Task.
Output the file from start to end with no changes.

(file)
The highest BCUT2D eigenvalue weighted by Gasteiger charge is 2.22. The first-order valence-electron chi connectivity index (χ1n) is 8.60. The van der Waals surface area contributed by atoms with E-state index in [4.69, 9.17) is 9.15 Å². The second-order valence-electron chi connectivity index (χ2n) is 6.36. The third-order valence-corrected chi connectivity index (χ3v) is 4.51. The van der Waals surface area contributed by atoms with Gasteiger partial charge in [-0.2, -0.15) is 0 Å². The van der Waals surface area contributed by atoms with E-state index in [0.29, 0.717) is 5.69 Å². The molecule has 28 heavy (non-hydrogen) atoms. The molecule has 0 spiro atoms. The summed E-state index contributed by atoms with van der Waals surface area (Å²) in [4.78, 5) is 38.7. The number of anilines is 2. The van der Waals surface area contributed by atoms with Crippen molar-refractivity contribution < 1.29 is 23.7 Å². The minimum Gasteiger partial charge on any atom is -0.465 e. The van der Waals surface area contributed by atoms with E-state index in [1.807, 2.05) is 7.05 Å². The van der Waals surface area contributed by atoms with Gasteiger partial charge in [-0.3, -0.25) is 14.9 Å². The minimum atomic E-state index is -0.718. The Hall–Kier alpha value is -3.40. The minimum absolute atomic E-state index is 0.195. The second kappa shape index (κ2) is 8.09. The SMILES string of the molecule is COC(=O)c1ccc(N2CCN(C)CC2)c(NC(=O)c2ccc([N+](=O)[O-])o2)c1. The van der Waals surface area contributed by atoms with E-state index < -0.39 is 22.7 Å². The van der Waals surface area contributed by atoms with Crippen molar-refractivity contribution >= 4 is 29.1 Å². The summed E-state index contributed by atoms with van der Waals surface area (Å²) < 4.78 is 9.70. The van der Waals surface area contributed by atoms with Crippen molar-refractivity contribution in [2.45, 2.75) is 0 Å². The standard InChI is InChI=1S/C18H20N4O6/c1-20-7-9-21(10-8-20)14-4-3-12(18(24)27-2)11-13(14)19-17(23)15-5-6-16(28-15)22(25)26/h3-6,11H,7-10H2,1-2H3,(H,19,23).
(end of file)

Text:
The highest BCUT2D eigenvalue weighted by Gasteiger charge is 2.22. The first-order valence-electron chi connectivity index (χ1n) is 8.60. The van der Waals surface area contributed by atoms with E-state index in [4.69, 9.17) is 9.15 Å². The second-order valence-electron chi connectivity index (χ2n) is 6.36. The third-order valence-corrected chi connectivity index (χ3v) is 4.51. The van der Waals surface area contributed by atoms with Gasteiger partial charge in [-0.2, -0.15) is 0 Å². The van der Waals surface area contributed by atoms with E-state index in [0.29, 0.717) is 5.69 Å². The molecule has 28 heavy (non-hydrogen) atoms. The molecule has 0 spiro atoms. The summed E-state index contributed by atoms with van der Waals surface area (Å²) in [4.78, 5) is 38.7. The number of anilines is 2. The van der Waals surface area contributed by atoms with Crippen molar-refractivity contribution < 1.29 is 23.7 Å². The minimum Gasteiger partial charge on any atom is -0.465 e. The van der Waals surface area contributed by atoms with E-state index in [1.807, 2.05) is 7.05 Å². The van der Waals surface area contributed by atoms with Gasteiger partial charge in [-0.3, -0.25) is 14.9 Å². The minimum atomic E-state index is -0.718. The Hall–Kier alpha value is -3.40. The minimum absolute atomic E-state index is 0.195. The second kappa shape index (κ2) is 8.09. The SMILES string of the molecule is COC(=O)c1ccc(N2CCN(C)CC2)c(NC(=O)c2ccc([N+](=O)[O-])o2)c1. The van der Waals surface area contributed by atoms with E-state index < -0.39 is 22.7 Å². The van der Waals surface area contributed by atoms with Crippen molar-refractivity contribution >= 4 is 29.1 Å². The summed E-state index contributed by atoms with van der Waals surface area (Å²) < 4.78 is 9.70. The van der Waals surface area contributed by atoms with Crippen molar-refractivity contribution in [2.45, 2.75) is 0 Å². The standard InChI is InChI=1S/C18H20N4O6/c1-20-7-9-21(10-8-20)14-4-3-12(18(24)27-2)11-13(14)19-17(23)15-5-6-16(28-15)22(25)26/h3-6,11H,7-10H2,1-2H3,(H,19,23).